Jenni Case is a professor, with a particular focus on academic development, in the Department of Chemical Engineering. She was recently announced as a winner of the CHE-HELTASA award for Excellence in Teaching and Learning, and has just launched a book entitled Researching student learning in higher education: A social realist approach.
Receiving a national award for teaching excellence is a great honour, but while compiling the portfolio to support this nomination a few months ago, I realised that the real reward was already in my hands. My Head of Department had invited graduates of our programme to make submissions in support of this nomination, and thus I found myself with a pile of statements that made me feel very good. My husband jokingly said, "You can't take these things too seriously, people always write nice things", but what I particularly appreciated was that students seemed to have actually noticed the things I was trying to do in class. Here is an extract from one of them to illustrate this point:
"Prof Case has an incredible ability to break down complex concepts into simpler, accessible ones. Secondly, despite the very quick turnaround in marking, she manages to provide detailed feedback. Thirdly, she is highly interactive in tutorial sessions and will go an extra mile to help a student understand. Lastly, she has an incredible memory; she is able to recall a whole class of more than 100 first year students by first name just a month into the course."I am sharing this with you because on one level I think it does show that good teaching is not always rocket science. I am sure that most UCT lecturers could tick off most items on this list, except maybe for the crazy endeavour of trying to remember student names. This is the reward of teaching: when students express the ways in which one's teaching has 'worked' for them. And, having recently experienced the loss of my father – also an academic – I was reminded again that we have the rare privilege of being able to positively influence many lives. Colleagues and students queued up at the funeral to share memories with me.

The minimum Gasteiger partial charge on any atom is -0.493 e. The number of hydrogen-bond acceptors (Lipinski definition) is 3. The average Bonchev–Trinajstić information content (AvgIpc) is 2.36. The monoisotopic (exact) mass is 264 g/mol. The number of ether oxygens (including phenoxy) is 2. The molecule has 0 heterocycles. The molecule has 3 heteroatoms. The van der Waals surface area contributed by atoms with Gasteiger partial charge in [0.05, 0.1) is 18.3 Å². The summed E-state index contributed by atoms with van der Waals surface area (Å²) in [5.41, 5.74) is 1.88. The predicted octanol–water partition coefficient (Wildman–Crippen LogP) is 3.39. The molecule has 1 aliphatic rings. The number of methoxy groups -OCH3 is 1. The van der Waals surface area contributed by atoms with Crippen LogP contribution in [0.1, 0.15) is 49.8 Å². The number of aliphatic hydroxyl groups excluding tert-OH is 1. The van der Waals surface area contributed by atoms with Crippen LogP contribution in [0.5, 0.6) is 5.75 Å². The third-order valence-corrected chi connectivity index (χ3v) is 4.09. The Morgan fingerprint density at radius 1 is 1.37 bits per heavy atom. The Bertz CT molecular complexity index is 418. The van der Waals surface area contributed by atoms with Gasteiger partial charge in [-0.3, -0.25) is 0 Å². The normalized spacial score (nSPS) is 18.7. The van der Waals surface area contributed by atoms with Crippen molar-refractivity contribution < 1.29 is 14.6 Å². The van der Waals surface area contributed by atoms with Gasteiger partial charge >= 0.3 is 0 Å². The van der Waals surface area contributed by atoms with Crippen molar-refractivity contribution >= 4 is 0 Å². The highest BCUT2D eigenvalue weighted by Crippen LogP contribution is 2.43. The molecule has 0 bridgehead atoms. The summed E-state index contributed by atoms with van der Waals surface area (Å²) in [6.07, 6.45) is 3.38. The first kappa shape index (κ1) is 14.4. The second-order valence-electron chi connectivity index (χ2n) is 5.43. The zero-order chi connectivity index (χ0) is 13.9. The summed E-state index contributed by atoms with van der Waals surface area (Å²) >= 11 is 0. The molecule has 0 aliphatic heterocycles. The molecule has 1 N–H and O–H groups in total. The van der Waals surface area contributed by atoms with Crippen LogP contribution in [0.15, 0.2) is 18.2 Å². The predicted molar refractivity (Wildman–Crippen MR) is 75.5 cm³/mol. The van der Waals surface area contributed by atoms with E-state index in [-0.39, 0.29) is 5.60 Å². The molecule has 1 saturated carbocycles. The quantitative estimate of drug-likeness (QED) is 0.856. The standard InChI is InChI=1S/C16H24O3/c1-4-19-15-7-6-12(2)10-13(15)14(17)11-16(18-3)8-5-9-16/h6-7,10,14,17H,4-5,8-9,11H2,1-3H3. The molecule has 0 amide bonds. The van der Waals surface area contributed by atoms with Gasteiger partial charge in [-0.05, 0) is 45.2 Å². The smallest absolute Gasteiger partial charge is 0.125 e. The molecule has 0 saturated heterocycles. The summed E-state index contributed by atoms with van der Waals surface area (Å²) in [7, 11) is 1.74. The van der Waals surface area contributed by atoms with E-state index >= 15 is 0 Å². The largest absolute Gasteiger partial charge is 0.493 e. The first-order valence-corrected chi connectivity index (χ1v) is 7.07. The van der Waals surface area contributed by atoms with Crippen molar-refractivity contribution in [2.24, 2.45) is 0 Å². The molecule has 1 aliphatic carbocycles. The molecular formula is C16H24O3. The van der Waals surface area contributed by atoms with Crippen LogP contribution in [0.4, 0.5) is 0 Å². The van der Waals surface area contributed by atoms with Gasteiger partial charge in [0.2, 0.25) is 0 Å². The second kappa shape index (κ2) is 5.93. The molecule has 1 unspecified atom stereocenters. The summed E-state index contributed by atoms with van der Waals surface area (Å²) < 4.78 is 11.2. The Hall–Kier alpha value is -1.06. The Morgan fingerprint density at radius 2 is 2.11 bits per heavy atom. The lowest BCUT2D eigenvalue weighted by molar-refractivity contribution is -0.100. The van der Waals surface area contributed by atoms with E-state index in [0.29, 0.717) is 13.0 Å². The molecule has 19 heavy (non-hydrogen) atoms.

As much as these kinds of awards might suggest a 'lone ranger' model of the excellent teacher, this is actually an illusion. University teaching has a departmental and an institutional context, and a teacher in a non-supportive environment will have an uphill battle. I am fortunate to have lived my academic life in a department with strong leadership and academics who are committed to undergraduate teaching. This has been an amazing space to grow; I started when I was 27 and I am now 45. I am a scientist from my undergraduate education and an education scholar from my postgraduate work, and it is the boldness of this place that allowed me to join chemical engineering 'through the back door' and to teach in the undergraduate programme. I have been mentored by brilliant senior academics and can now, in turn, offer support to the next generation of academics.